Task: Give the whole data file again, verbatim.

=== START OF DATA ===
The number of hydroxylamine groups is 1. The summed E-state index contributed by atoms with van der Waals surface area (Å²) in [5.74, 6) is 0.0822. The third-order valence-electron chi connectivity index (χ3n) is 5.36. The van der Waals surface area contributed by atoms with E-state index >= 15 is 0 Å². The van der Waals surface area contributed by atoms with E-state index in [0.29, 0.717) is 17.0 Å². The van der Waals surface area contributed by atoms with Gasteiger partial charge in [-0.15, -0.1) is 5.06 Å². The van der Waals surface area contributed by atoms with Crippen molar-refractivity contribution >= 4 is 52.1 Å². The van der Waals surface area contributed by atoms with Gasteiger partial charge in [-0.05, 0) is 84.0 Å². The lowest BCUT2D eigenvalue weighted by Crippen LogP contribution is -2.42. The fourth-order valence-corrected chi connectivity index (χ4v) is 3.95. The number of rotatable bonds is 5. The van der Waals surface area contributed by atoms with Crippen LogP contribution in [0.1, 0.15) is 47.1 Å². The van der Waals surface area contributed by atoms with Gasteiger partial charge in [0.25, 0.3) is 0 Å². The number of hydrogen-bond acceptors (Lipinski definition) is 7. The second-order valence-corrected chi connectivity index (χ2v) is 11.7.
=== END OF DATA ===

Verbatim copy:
The number of hydroxylamine groups is 1. The summed E-state index contributed by atoms with van der Waals surface area (Å²) in [5.74, 6) is 0.0822. The third-order valence-electron chi connectivity index (χ3n) is 5.36. The van der Waals surface area contributed by atoms with E-state index >= 15 is 0 Å². The van der Waals surface area contributed by atoms with E-state index in [0.29, 0.717) is 17.0 Å². The van der Waals surface area contributed by atoms with Gasteiger partial charge in [-0.15, -0.1) is 5.06 Å². The van der Waals surface area contributed by atoms with Crippen molar-refractivity contribution >= 4 is 52.1 Å². The van der Waals surface area contributed by atoms with Gasteiger partial charge in [-0.05, 0) is 84.0 Å². The lowest BCUT2D eigenvalue weighted by Crippen LogP contribution is -2.42. The fourth-order valence-corrected chi connectivity index (χ4v) is 3.95. The number of rotatable bonds is 5. The van der Waals surface area contributed by atoms with Crippen LogP contribution in [0.1, 0.15) is 47.1 Å². The van der Waals surface area contributed by atoms with Gasteiger partial charge in [0.25, 0.3) is 0 Å². The number of hydrogen-bond acceptors (Lipinski definition) is 7. The second-order valence-corrected chi connectivity index (χ2v) is 11.7.